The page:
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Discussion Starter #1
I am thinking to sell $92K worth of VUN and buy XUU in the next couple of months in my RRSP due to VUN's higher MER (0.16 compare to 0.07). I bought VUN in 2014-2016 and stopped buying it other than buying it through DRIP. My book value is $38.5/per share and now the market value is $61.75/per share. I am thinking to sell it once it reaches to $62. Although VUN has a higher MER, XUU under performed VUN mostly in 2020.I couldn't figure it out why it has under performed this year.

What is your thought about this switching? Am I missing something?

20471
 

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It won't hurt, but it probably won't help a lot either. I don't see a major difference either way.

XUU seems to be a fund-of-funds (holding underlying iShares ETFs), but VUN seems to hold securities directly. There may be a difference in terms of withholding taxes at the fund level, but I am not exactly sure if or how it will apply to Canadian ETFs holding US ETFs with US underlyings.

If you would like to eliminate withholding taxes on US dividends in an RRSP, you could switch to VTI or iTOT which are US-based ETFs (denominated in USD). To do that you would need to exchange CAD to USD, which would incur a one time cost. It may be worth it if you plan to hold it (or other US ETFs) for a long time.
 

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VUN tracks: CRSP US Total Market Index
XUU tracks: S&P Total Market Index

They follow different indexes and won't perform the same. It does not mean anything that one underperforms the other by a little bit. Over the years, I'm sure they will take turns beating the other.

Really you are choosing between two different portfolio managers. Indexes are not completely dumb, passive things: they are really "light-weight" portfolio management. And there is some human skill involved because decisions have human discretion.

With VUN, you are paying 0.16% MER for the CRSP managers and their decisions. This is an index that comes from the university system and is most often used in academic research.

With XUU, you are paying 0.07% MER for the S&P managers and their decisions. The S&P people have a pretty strong track record managing indexes, and they have more commercial (and performance) pressures. There might be stronger institutional knowledge of methodology at S&P as well.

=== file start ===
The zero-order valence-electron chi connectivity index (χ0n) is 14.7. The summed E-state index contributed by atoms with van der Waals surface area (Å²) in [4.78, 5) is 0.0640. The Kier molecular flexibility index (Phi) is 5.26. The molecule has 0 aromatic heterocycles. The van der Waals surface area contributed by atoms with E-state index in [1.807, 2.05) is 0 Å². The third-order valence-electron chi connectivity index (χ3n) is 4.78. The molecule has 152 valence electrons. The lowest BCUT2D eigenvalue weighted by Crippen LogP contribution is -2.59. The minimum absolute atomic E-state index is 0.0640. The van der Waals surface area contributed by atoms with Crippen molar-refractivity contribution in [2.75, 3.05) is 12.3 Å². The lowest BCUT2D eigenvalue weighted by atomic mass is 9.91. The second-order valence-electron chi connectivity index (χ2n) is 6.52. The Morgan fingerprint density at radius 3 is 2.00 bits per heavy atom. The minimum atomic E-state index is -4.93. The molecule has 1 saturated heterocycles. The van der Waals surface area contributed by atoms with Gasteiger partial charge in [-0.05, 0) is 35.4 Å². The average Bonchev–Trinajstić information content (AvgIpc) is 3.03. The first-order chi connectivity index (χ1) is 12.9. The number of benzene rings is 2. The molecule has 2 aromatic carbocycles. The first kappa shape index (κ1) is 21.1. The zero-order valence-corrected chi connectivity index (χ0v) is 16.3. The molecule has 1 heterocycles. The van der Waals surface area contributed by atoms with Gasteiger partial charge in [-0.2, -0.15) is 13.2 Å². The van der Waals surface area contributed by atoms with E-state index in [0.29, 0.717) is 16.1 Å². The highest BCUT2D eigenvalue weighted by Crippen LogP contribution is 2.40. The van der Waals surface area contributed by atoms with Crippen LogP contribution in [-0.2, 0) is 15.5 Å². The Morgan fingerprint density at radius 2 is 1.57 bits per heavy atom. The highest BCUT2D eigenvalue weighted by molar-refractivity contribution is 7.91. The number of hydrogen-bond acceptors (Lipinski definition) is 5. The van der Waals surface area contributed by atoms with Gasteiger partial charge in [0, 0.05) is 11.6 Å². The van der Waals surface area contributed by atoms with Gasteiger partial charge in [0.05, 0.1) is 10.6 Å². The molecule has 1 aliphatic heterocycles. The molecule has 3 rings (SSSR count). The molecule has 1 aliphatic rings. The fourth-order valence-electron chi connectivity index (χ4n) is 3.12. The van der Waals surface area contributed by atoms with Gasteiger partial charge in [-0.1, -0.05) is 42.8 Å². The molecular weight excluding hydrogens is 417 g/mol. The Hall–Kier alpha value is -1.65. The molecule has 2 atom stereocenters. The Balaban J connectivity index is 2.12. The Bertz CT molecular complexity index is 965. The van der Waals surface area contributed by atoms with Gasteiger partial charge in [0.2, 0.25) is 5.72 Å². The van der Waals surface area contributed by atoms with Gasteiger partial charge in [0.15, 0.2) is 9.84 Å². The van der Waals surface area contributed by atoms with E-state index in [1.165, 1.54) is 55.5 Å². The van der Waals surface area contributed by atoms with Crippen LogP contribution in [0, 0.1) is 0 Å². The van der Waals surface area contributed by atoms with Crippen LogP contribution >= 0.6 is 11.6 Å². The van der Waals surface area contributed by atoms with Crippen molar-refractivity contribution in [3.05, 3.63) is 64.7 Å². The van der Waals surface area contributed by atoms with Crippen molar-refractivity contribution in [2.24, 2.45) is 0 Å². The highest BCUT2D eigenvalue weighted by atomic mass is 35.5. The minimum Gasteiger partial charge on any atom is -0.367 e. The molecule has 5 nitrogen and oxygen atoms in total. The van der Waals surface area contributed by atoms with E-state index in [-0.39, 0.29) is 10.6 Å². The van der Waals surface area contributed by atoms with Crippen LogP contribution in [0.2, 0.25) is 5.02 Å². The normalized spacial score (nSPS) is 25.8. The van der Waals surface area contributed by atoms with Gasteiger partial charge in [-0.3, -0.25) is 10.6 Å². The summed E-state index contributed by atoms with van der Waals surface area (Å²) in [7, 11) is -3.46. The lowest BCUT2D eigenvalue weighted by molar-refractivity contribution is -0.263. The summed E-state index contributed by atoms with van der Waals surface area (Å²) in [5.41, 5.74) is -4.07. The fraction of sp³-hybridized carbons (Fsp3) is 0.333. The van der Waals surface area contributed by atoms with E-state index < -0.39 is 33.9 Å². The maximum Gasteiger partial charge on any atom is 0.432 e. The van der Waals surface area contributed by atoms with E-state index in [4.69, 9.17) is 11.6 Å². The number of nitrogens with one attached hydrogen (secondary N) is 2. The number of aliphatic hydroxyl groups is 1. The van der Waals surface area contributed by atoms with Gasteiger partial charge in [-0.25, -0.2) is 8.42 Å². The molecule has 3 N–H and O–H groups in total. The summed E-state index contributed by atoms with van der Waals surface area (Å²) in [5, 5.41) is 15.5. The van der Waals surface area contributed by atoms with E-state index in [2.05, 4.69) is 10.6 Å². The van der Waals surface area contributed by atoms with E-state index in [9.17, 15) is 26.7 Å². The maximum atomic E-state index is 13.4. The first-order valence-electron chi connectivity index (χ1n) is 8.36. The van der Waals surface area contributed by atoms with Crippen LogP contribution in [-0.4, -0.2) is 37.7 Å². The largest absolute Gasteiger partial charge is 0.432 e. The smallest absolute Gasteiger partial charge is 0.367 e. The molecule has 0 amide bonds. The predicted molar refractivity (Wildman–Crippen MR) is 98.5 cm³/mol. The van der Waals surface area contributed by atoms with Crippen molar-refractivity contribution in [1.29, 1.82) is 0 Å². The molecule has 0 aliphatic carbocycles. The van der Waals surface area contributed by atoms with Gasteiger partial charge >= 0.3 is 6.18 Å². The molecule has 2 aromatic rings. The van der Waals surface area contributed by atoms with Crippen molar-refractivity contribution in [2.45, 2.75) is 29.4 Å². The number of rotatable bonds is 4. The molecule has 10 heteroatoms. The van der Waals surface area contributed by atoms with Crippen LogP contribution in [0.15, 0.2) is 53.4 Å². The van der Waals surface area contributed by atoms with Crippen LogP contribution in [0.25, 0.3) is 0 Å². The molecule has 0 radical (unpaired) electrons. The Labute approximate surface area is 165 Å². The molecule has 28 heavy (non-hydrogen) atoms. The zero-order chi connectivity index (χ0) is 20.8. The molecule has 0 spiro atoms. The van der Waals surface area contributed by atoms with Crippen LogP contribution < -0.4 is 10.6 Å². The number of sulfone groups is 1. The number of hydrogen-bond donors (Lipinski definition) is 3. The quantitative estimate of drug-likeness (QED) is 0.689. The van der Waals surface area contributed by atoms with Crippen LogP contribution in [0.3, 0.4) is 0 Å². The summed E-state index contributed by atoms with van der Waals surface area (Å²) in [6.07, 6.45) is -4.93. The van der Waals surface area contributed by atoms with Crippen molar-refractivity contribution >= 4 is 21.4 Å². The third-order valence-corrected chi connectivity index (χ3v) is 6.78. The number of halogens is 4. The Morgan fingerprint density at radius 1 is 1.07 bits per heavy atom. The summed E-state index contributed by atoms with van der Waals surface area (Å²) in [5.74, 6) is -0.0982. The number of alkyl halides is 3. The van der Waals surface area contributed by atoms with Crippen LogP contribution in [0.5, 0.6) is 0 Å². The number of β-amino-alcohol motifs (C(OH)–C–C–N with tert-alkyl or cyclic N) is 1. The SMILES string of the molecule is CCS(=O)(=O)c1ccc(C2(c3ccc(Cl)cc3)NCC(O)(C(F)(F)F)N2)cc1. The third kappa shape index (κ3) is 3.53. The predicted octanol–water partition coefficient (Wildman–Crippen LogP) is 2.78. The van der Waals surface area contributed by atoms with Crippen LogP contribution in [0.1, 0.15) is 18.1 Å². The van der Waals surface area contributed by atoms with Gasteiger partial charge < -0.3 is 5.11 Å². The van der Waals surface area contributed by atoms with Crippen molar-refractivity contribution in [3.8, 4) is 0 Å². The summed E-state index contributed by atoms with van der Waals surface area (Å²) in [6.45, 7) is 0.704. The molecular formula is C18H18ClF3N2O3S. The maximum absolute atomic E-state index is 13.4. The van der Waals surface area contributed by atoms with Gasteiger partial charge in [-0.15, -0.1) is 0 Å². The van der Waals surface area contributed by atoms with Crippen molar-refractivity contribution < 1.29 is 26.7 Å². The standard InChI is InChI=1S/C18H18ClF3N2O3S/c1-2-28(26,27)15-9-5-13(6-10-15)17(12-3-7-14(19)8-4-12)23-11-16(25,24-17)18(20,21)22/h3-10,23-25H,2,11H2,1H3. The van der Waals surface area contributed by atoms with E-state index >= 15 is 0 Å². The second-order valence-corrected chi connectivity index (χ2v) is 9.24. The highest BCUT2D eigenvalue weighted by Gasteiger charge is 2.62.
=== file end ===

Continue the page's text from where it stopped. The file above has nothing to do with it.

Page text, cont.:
Personally, between those two, I would slightly prefer XUU. It's a lower management fee and I think more highly of the S&P indexes. But it's a very small difference.
 

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I hold VTI. Lower MER and nearly double dividends without withholding tax

Withholding taxes 30% of 1.8% dividend vs 3% dividend of VTI
MER 0.16 vs 0.03 of VTI

Use norbits gambit to exchange to USD
 

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I hold VTI. Lower MER and nearly double dividends without withholding tax
Do you hold this in an RRSP? I'm curious, does DRIP work for these US-listed funds? Do you automatically gain more shares when distributions happen, or are you ending up with USD cash?
 

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USD cash dividends in USD RRSP (no forced exchange to CAD) I just pool it with the annual contribution/purchase
 

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Discussion Starter #7
XUU seems to be a fund-of-funds (holding underlying iShares ETFs), but VUN seems to hold securities directly. There may be a difference in terms of withholding taxes at the fund level, but I am not exactly sure if or how it will apply to Canadian ETFs holding US ETFs with US underlyings.
XUU holds four US listed ETFs whereas VUN hold only one ETF. Both of them don't hold any securities directly. I am not comfortable of doing Norbert Gambit and prefer that the fund manager does the conversion with better exchange rate.
 

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XUU holds four US listed ETFs whereas VUN hold only one ETF. Both of them don't hold any securities directly. I am not comfortable of doing Norbert Gambit and prefer that the fund manager does the conversion with better exchange rate.
In that case the main difference would be the 9 bps reduction in expense ratio, since it would be difficult to know beforehand which index will outperform and any delta would likely be minimal anyway.
 

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yes, in rrsp we hold VTI for broad based. Have held XBB at times when we think small caps might lead the broader market. Plus small cap us is big Canadian company size.

For global I often use I-XUS.
I just recently moved these into the USD side of my rrsp.

Have in past used VUN in a tfsa to save dividend us tax that vti would take there.
 

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yes, in rrsp we hold VTI for broad based. Have held XBB at times when we think small caps might lead the broader market. Plus small cap us is big Canadian company size.

For global I often use I-XUS.
I just recently moved these into the USD side of my rrsp.

Have in past used VUN in a tfsa to save dividend us tax that vti would take there.
sorry, meant VBR, not xbb
 
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